Weekly Reading Insights

Mattot-Massai 5763


Overview of the Weekly Reading: Mattot/Massei, Shabbat Chazak and Mevarchim
To be read on 26 Tamuz 5763 (July 26)

Torah: Num.30:2-36:13; Haftorah: Jeremiah 2:4-28, 3:4, 4:1-2(2nd of 3 "Haftorahs of Punishment")

Pirkei Avot - Chapter Two

Stats: Mattot , 9th Reading out of 10 in Numbers and 42nd overall, contains 1 positive mitzvot and 1 prohibitive mitzvot. It is written on 190 lines in a parchment Torah scroll, 29nd out of 54 in overall length.

Massei , 10th Reading out of 10 in Numbers and 43th overall, contains 2 positive mitzvot and 4 prohibitive mitzvot. It is written on 189 lines in a parchment Torah scroll, 39nd out of 54 in overall length.

Overview: Matot (Numbers 30:2-32:42), opens with laws concerning making vows and their annulment. Next, G-d commands the Jews to take vengeance on Midian for having deliberately caused them to sin. After killing, capturing, and plundering the Midianites, the Jews are commanded how to purify themselves and the spoil. The spoil is divided according to G-d's command, and a part is dedicated to the Sanctuary. Remarkably (31:48-49) not a single Jew was killed in the battle with Midian. Matot ends with the tribes of Reuven and Gad requesting to live in the conquered lands (that were not originally intended to be part of the Land of Israel). They are granted permission on condition that they only permanently settle this land after the rest of the Jews conquer and divide the Land of Israel on the opposite side of the Jordan River. Massai (Numbers 33:1-36:13) begins listing the 42 different journeys the Jews traversed during their 40 years in the desert. Then, G-d commands that when the Jews will cross the Jordan to conquer the land of Canaan, they must completely drive out the inhabitants and destroy all idolatry. The Land is then to be divided according to tribes and families through a special type of Divinely conducted lottery system. G-d also defines the specific borders of the Land and lists leaders from each tribe who will help parcel out the Land. The Levites are to be given 48 residential cities. These include 6 cities of refuge-havens to which the accidental murderer escapes from the blood avenger, a relative of the killed. Here are detailed many laws concerning intentional and unintentional bloodshed. The parsha ends with the tribe of Menashe complaining that their tribal inheritance would be diminished due to the daughters of Tzelofchad inheriting their father's portion. The sisters are told that if they want to keep the inheritance, they must marry only men from their own tribe ensuring that their sons who inherit the land would also be from the tribe of Menashe. *Upon concluding Massai, we complete the book of Bamidbar (Numbers). Chazak, Chazak, Venitchazek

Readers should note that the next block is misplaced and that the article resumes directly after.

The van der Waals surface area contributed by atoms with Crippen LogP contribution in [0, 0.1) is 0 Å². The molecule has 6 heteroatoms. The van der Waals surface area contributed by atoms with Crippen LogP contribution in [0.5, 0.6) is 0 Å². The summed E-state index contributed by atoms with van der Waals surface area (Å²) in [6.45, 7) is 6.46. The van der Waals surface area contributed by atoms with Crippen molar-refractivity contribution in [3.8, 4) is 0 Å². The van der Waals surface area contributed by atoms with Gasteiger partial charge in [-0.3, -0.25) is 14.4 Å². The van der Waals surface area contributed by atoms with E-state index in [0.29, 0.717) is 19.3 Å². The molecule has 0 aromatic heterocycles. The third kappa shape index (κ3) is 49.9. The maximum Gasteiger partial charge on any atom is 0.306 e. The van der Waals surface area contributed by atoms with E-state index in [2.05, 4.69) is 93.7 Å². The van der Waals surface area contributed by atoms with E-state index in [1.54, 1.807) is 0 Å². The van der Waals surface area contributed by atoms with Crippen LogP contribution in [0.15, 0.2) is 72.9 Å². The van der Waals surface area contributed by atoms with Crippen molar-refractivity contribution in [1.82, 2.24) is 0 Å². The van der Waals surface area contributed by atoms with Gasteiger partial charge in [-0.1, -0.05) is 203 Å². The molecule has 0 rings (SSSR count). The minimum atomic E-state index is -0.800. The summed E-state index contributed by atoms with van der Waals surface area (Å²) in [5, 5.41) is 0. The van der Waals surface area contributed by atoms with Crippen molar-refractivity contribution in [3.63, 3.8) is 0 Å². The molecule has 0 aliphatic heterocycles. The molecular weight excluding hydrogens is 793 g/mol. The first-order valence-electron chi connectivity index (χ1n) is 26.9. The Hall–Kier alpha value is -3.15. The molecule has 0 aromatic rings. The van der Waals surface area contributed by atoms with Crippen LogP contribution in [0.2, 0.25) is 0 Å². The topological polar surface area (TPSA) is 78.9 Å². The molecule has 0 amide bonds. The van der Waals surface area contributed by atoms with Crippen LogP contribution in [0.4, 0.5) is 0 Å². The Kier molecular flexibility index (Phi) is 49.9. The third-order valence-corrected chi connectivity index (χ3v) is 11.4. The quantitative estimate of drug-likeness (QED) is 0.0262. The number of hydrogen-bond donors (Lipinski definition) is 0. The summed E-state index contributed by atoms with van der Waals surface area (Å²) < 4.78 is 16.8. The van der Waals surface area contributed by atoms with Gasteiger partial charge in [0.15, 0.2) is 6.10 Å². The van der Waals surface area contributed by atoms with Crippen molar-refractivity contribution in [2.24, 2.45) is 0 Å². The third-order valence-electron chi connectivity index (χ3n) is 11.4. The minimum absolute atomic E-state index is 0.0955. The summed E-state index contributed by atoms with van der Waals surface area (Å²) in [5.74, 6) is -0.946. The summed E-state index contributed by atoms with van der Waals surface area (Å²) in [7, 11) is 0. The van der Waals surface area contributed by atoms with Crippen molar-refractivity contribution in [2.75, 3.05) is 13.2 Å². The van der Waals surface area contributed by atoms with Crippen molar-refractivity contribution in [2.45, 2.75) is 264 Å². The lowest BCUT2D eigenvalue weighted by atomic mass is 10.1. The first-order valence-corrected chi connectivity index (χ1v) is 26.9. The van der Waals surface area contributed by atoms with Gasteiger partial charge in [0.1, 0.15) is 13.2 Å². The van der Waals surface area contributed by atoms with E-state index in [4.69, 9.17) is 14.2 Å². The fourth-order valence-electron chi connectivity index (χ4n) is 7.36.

FROM THE CHASSIDIC REBBES (V:4243-63Mattot/Massei)



"A thousand from a tribe, a thousand from a tribe for all the tribes of Israel shall you send to the army." (31:4)

Included in this army were a thousand from the tribe of Levi, who were normally exempt from going to war. This was a different sort of battle. Unlike the battle for the Land of Israel, which was over a material issue (land), the war against Midian was a spiritual one.
The Midianites had caused the Jews to sin. The war was "to inflict G-d's vengeance against Midian," as Moses stated, to sanctify G-d's name. The tribe of Levi was "set aside to serve G-d and worship Him," and sanctifying His name was within their domain.

(Likutei Sichot)



"These are the journeys of the Children of Israel." [33:1]

The forty-two enumerated journeys represent distinct stages in the life of every individual Jew, from birth to burial.

Baal Shem Tov [translated from Sichat HaShavuah #497]


FROM THE MASTERS OF KABBALA (K:4243-63Mattot/Massei)

Selected with permission and adapted from the three-volume English edition of Shney Luchot HaBrit -- the Sh'lah, as translated, condensed, and annotated by Eliyahu Munk.
Rabbi Isaiah Horowitz (1565-1630), known as the 'Sh'lah' - an acronym of the title, was born in Prague. A scholar of outstanding reputation, he served as chief Rabbi of Cracow, and more famously, of Frankfort (1610-1620). After his first wife passed away, he remarried and moved to Israel in 1621, where he became the first Chief Ashkenazi Rabbi of Jerusalem. He later moved to Tiberias, where he is buried, near the tomb of the Rambam.